UPDATED 17:26 EDT / OCTOBER 24 2014

ebay CEO John Donahoe NEWS

What you missed in Big Data: Oracle, eBay join Hadoop open-source party

ebay CEO John Donahoe

ebay CEO John Donahoe

The past week has seen not one but two technology giants take on a bigger role in the open-source community’s efforts to bring modern analytics within the grasp of the traditional enterprise. Online retail giant eBay Inc. led the charge with the contribution of a homegrown OLAP engine that it said makes querying Hadoop both easier and significantly faster.

Dubbed Kylin, the technology has a back story that’s familiar to the Hadoop community: A web company needed to address a new problem at a scale no existing product could handle, so it built its own. The particular challenge eBay faced was sustaining the response times its business users had come to expect for queries as the amount of information outgrew the capacity of its environment to handle it effectively.

Kylin solves that issue by automatically mapping certain repeating fields in HBase, which the e-commerce powerhouse runs on top of Hadoop as a data warehouse, to the complementary Hive component in the form of key-value pairs. That eliminates the need to sequentially scan upwards of billions of rows in HBase every time a business worker needs a more complicated question answered about about customers or products.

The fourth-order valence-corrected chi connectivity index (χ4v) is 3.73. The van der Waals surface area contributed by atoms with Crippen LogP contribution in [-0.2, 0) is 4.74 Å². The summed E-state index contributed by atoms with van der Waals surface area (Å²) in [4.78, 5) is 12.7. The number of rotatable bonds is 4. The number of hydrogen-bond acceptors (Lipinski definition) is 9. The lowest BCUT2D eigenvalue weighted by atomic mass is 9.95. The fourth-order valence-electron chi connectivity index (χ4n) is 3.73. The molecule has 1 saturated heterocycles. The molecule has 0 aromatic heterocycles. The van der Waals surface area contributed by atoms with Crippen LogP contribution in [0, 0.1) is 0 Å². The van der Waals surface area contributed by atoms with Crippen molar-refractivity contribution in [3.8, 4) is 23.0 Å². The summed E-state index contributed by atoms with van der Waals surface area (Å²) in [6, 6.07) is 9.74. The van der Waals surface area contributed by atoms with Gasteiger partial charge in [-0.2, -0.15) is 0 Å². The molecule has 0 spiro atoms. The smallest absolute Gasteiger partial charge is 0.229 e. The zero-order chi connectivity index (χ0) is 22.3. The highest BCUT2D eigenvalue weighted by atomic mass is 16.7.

Et tu, Oracle?

 

Continuing its love-affair with open-source software, Oracle Corp. followed suit with the introduction of a new platform for tracking the flow of information inside Hadoop and other popular solutions that aims to bring the same kind of nimbleness to the data integration phase, which is another historic bottleneck. The Enterprise Metadata Management 12c toolkit provides an environment for analysts to extract insights about how data travels through their organizations that can help with spotting everything from innocent input errors to malicious corruption of sensitive business information.

Yet while it marks another milestone in the database market’s cautious warm-up to open software, the launch also serves the almost contradicting goal of strengthening Oracle’s grasp over its technology ecosystem, which is the same objective Teradata Corp. is aiming for with Connective Analytics. Introduced shortly after the Metadata Management suite, the offering extends the company’s value proposition beyond data warehousing with capabilities for mapping relationships across various online entities such as social media accounts and customers. According to the firm, the software makes it easier to identify complicated patterns that might otherwise slip through the cracks.


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